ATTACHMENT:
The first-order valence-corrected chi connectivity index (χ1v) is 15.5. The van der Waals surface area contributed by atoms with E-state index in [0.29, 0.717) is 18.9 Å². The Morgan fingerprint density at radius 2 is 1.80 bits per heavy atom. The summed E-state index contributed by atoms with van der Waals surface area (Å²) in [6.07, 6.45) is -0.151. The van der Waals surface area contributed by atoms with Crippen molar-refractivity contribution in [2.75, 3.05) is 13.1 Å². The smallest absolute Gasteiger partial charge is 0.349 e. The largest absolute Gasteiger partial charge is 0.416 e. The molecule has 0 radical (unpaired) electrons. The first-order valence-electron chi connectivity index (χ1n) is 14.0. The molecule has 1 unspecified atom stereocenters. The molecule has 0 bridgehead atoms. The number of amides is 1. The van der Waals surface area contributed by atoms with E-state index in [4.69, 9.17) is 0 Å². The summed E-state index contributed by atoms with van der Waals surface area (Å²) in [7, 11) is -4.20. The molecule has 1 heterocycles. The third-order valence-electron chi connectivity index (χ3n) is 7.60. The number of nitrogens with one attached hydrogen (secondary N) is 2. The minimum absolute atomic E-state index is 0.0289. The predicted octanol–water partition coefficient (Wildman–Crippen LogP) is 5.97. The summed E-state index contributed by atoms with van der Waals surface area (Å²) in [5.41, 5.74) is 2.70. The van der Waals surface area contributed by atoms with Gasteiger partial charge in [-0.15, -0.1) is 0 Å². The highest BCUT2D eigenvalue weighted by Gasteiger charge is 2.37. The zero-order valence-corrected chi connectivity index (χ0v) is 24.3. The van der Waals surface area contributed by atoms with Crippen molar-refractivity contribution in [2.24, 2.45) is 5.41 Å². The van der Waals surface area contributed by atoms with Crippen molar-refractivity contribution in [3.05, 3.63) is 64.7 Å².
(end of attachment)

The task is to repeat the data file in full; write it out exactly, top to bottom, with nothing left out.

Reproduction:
The first-order valence-corrected chi connectivity index (χ1v) is 15.5. The van der Waals surface area contributed by atoms with E-state index in [0.29, 0.717) is 18.9 Å². The Morgan fingerprint density at radius 2 is 1.80 bits per heavy atom. The summed E-state index contributed by atoms with van der Waals surface area (Å²) in [6.07, 6.45) is -0.151. The van der Waals surface area contributed by atoms with Crippen molar-refractivity contribution in [2.75, 3.05) is 13.1 Å². The smallest absolute Gasteiger partial charge is 0.349 e. The largest absolute Gasteiger partial charge is 0.416 e. The molecule has 0 radical (unpaired) electrons. The first-order valence-electron chi connectivity index (χ1n) is 14.0. The molecule has 1 unspecified atom stereocenters. The molecule has 0 bridgehead atoms. The number of amides is 1. The van der Waals surface area contributed by atoms with E-state index in [4.69, 9.17) is 0 Å². The summed E-state index contributed by atoms with van der Waals surface area (Å²) in [7, 11) is -4.20. The molecule has 1 heterocycles. The third-order valence-electron chi connectivity index (χ3n) is 7.60. The number of nitrogens with one attached hydrogen (secondary N) is 2. The minimum absolute atomic E-state index is 0.0289. The predicted octanol–water partition coefficient (Wildman–Crippen LogP) is 5.97. The summed E-state index contributed by atoms with van der Waals surface area (Å²) in [5.41, 5.74) is 2.70. The van der Waals surface area contributed by atoms with Gasteiger partial charge in [-0.15, -0.1) is 0 Å². The highest BCUT2D eigenvalue weighted by Gasteiger charge is 2.37. The zero-order valence-corrected chi connectivity index (χ0v) is 24.3. The van der Waals surface area contributed by atoms with Crippen molar-refractivity contribution in [2.24, 2.45) is 5.41 Å². The van der Waals surface area contributed by atoms with Crippen molar-refractivity contribution in [3.05, 3.63) is 64.7 Å².